We expect for such a complex initiative to encounter different challenges. First, the logistic complexities underlying AURORA are such a challenge, with the small lead-in pilot study that preceded it, having offered valuable guidance. Second, the selection of the molecular profiling platform to be selected is another important issue, since there is an increasing repertoire of different options (whole genome, whole exome or sequencing of targeted panels of genes, with different platforms available for each one of them). The selection of multiplexed testing techniques over multiple individual molecular aberrations’ assessment offers the compelling advantage of interrogating multiple alterations from one sample. The final selection is based on factors related to sensitivity and specificity, tissue requirements and turn-around times to name a few. Third, the assessment of the clinical relevance of the molecular information generated by such an initiative is another challenge. In AURORA, the formation of a dedicated molecular advisory board, consisting of experts from different disciplines such as (molecular) oncology, molecular pathology, genetics and bioinformatics, is a valuable asset of the programme to this end. Fourth, ethical challenges are expected to arise for any initiative interrogating the genetic landscapes of cancer diseases, in particular in regard to the evaluation of the germline alterations that can hold significance for family members of the patients subjected to sequencing. In our programme we allow patients entering the AURORA programme to opt out from the assessment of germline variants. Finally, as with any other academic research initiative funding is a major challenge, since healthcare providers do not cover the costs of the intensive molecular profiling foreseen for AURORA.
AURORA is an academia-driven initiative that aims to boost genomic and clinical knowledge generated from metastatic breast cancer patients. Detailed molecular profiling of breast cancer is deepening our understanding of the molecular biology underpinning this common disease, promising to lead to personalised cancer medicine (Zardavas et al, 2013b). Currently, there are multiple initiatives worldwide aiming to provide a detailed molecular characterisation of several types of cancer (Table 1). The goal of such initiatives is to assess the feasibility and clinical utility of genomics-based medicine, eventually establishing it in oncology. First experiences of such initiatives have been already reported, indicating feasibility of personalisation of medicine for patients with metastatic breast cancer (André et al, 2014).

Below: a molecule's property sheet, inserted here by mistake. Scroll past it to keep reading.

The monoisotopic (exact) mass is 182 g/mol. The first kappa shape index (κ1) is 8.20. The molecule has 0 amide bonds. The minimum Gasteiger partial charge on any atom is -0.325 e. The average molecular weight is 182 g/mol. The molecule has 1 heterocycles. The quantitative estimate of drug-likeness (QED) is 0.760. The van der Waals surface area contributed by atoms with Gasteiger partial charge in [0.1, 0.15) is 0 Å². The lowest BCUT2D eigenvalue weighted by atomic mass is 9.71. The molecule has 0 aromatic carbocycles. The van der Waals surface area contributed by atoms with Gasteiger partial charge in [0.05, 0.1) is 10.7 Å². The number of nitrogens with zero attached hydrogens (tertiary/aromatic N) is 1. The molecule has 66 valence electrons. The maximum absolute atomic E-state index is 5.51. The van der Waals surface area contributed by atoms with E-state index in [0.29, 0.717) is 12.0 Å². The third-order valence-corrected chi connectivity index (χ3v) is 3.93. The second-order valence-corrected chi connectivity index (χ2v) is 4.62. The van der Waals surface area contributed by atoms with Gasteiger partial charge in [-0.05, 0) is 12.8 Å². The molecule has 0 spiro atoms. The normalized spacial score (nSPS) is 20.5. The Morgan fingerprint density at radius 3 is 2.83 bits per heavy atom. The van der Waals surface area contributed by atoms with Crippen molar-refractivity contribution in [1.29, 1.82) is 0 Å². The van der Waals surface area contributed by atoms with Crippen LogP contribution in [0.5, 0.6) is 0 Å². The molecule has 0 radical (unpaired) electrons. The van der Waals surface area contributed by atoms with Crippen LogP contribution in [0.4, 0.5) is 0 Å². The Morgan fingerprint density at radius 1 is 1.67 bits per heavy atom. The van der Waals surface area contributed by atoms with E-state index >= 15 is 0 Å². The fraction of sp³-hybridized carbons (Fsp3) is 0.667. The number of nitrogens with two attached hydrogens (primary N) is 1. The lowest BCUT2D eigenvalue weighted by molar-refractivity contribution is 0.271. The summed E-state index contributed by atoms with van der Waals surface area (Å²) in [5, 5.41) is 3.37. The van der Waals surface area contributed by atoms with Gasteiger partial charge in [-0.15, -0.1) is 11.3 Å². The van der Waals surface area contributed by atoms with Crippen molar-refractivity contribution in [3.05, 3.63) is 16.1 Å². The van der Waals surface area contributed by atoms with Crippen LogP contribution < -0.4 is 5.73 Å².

AURORA is an effort dedicated to metastatic breast cancer, also aiming to interrogate the intra-tumour heterogeneity of the disease through the coupled genomic analyses of both primary tumour and metastatic lesions. The clinical development of promising targeted anticancer compounds is reshaping the design of future clinical trials. Indeed, the ‘one size fits all’ clinical trial design paradigm is being gradually abandoned in favour of genotype-driven clinical trials, with the realistic assumption that targeted compounds will show overt activity against tumours bearing the targeted molecular aberrations (Table 2; Sleijfer et al, 2013). AURORA promises to boost the successful clinical development of targeted agents through its downstream clinical trials. Overall, the AURORA programme, through its innovative design, will shed light onto the unknown areas of metastatic breast cancer, bringing clinicians several steps closer to the implementation of precision medicine for their patients.
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We would like to express our sincere gratitude to the Breast Cancer Research Foundation, the Luxemburg Cancer Foundation, the Belgian Loterie Nationale, NIF Trust and BIG Against Breast Cancer for enabling the AURORA programme through their generosity.
Supplementary Information accompanies this paper on British Journal of Cancer website